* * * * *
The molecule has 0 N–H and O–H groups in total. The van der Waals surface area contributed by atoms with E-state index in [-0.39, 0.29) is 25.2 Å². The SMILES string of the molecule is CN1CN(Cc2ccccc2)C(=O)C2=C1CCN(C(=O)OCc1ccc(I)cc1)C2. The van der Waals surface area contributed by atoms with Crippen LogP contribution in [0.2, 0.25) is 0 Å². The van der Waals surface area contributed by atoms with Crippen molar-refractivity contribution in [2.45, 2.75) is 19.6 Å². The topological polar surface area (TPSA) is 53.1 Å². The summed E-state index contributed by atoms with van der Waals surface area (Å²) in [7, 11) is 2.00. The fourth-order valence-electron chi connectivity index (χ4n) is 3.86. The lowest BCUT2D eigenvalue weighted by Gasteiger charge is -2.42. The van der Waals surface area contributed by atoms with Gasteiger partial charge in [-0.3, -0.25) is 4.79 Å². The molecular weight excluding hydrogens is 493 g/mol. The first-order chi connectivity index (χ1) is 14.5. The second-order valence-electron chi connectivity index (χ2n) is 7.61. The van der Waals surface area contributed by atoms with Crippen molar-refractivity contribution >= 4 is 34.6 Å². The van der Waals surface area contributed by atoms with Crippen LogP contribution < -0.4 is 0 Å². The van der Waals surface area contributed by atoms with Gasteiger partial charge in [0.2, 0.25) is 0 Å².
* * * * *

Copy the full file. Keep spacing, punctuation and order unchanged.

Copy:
The molecule has 0 N–H and O–H groups in total. The van der Waals surface area contributed by atoms with E-state index in [-0.39, 0.29) is 25.2 Å². The SMILES string of the molecule is CN1CN(Cc2ccccc2)C(=O)C2=C1CCN(C(=O)OCc1ccc(I)cc1)C2. The van der Waals surface area contributed by atoms with Crippen LogP contribution in [0.2, 0.25) is 0 Å². The van der Waals surface area contributed by atoms with Crippen molar-refractivity contribution in [2.45, 2.75) is 19.6 Å². The topological polar surface area (TPSA) is 53.1 Å². The summed E-state index contributed by atoms with van der Waals surface area (Å²) in [7, 11) is 2.00. The fourth-order valence-electron chi connectivity index (χ4n) is 3.86. The lowest BCUT2D eigenvalue weighted by Gasteiger charge is -2.42. The van der Waals surface area contributed by atoms with Gasteiger partial charge in [-0.3, -0.25) is 4.79 Å². The molecular weight excluding hydrogens is 493 g/mol. The first-order chi connectivity index (χ1) is 14.5. The second-order valence-electron chi connectivity index (χ2n) is 7.61. The van der Waals surface area contributed by atoms with Crippen molar-refractivity contribution >= 4 is 34.6 Å². The van der Waals surface area contributed by atoms with Crippen LogP contribution < -0.4 is 0 Å². The van der Waals surface area contributed by atoms with Gasteiger partial charge in [0.2, 0.25) is 0 Å².